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passed in, the JavaScript will throw a syntax error—not helpful,
but something to watch out for if you forget. One last tip: Remem-
ber to wait for the target to finish loading. The target is still a
document that needs to be parsed and loaded. If the browser
hasn't loaded the document and you try to send it a message, the
JavaScript will fail entirely with a similar syntax error.
My document is being referenced via an iframe on Bruce's page,
and it contains the following JavaScript:
window.addEventListener('message', function (event) {
if ( == 'favourite instrument?') {
if (event.origin == '') {
event.source.postMessage('brand new clarinet',
¬ event.origin);
} else if (event.origin == '') {
event.source.postMessage('rusty old trombone',
¬ event.origin);
}, false);
My script sets an event listener for messages being passed to
the window . Inside the event object is a data property containing
the message that was sent. Along with the data property, there
are a number of other useful properties sitting inside the event:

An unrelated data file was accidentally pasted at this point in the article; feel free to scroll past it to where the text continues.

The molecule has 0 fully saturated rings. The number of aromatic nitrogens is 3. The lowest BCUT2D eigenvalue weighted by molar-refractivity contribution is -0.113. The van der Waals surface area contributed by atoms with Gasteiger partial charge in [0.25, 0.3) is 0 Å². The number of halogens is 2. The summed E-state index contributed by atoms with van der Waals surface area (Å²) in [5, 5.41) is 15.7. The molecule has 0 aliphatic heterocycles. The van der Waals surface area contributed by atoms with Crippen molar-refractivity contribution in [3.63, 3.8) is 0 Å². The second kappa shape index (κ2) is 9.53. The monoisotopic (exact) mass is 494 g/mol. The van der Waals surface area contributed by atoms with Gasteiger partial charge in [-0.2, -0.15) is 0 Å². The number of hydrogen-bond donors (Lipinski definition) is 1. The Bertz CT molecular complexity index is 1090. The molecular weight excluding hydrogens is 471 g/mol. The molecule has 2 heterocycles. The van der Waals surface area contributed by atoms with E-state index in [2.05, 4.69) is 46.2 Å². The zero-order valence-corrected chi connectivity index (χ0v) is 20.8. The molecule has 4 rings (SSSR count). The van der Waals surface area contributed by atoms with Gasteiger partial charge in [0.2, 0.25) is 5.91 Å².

origin and source .
The event.origin gives me the domain that the message came
from. I can use this, as I have in the previous code listing, to
determine whether I want to process the message. This is policy
control at a very rudimentary level.
The event.source points back to the window object making the
original call to my document, that is, Bruce's document. This is
useful to be able to communicate back and forth. Of course,
your onmessage event handler could do a lot more, like make an
Ajax request to the server on the same domain.
NoTE This code list uses
rather than onmessage
because previous versions of
Firefox didn't appear to respond
to onmessage on the window
object. This is best practice
anyway, but it would mean we
also need to hook IE using
attachEvent , which I've not
included in my example.
What about sending more than strings?
In the examples I've shown you so far, I've passed only strings in
messages back and forth. What if you want to send more than just
a string? What if you have an object with properties and values?
Well, the good news is the specification describes what's sup-
posed to happen when a browser has to safely send data from
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